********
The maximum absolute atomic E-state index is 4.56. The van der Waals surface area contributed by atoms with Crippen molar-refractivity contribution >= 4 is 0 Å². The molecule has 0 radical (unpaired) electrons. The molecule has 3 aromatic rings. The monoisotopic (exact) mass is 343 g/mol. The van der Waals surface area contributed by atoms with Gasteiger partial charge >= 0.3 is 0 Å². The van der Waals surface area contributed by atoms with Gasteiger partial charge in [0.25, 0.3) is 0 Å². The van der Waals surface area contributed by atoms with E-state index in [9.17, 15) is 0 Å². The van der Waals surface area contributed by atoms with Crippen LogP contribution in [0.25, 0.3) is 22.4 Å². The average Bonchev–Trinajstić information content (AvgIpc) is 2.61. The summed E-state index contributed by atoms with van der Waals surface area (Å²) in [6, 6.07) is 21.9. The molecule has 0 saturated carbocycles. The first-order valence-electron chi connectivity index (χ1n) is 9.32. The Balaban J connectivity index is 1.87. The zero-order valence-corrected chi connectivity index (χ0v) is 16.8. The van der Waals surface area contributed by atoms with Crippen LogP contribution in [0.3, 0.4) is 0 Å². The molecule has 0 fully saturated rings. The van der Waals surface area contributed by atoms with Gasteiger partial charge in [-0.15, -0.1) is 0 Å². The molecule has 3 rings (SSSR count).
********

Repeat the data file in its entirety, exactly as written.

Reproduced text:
The maximum absolute atomic E-state index is 4.56. The van der Waals surface area contributed by atoms with Crippen molar-refractivity contribution >= 4 is 0 Å². The molecule has 0 radical (unpaired) electrons. The molecule has 3 aromatic rings. The monoisotopic (exact) mass is 343 g/mol. The van der Waals surface area contributed by atoms with Gasteiger partial charge >= 0.3 is 0 Å². The van der Waals surface area contributed by atoms with Gasteiger partial charge in [0.25, 0.3) is 0 Å². The van der Waals surface area contributed by atoms with E-state index in [9.17, 15) is 0 Å². The van der Waals surface area contributed by atoms with Crippen LogP contribution in [0.25, 0.3) is 22.4 Å². The average Bonchev–Trinajstić information content (AvgIpc) is 2.61. The summed E-state index contributed by atoms with van der Waals surface area (Å²) in [6, 6.07) is 21.9. The molecule has 0 saturated carbocycles. The first-order valence-electron chi connectivity index (χ1n) is 9.32. The Balaban J connectivity index is 1.87. The zero-order valence-corrected chi connectivity index (χ0v) is 16.8. The van der Waals surface area contributed by atoms with Crippen LogP contribution in [0.3, 0.4) is 0 Å². The molecule has 0 fully saturated rings. The van der Waals surface area contributed by atoms with Gasteiger partial charge in [-0.15, -0.1) is 0 Å². The molecule has 3 rings (SSSR count).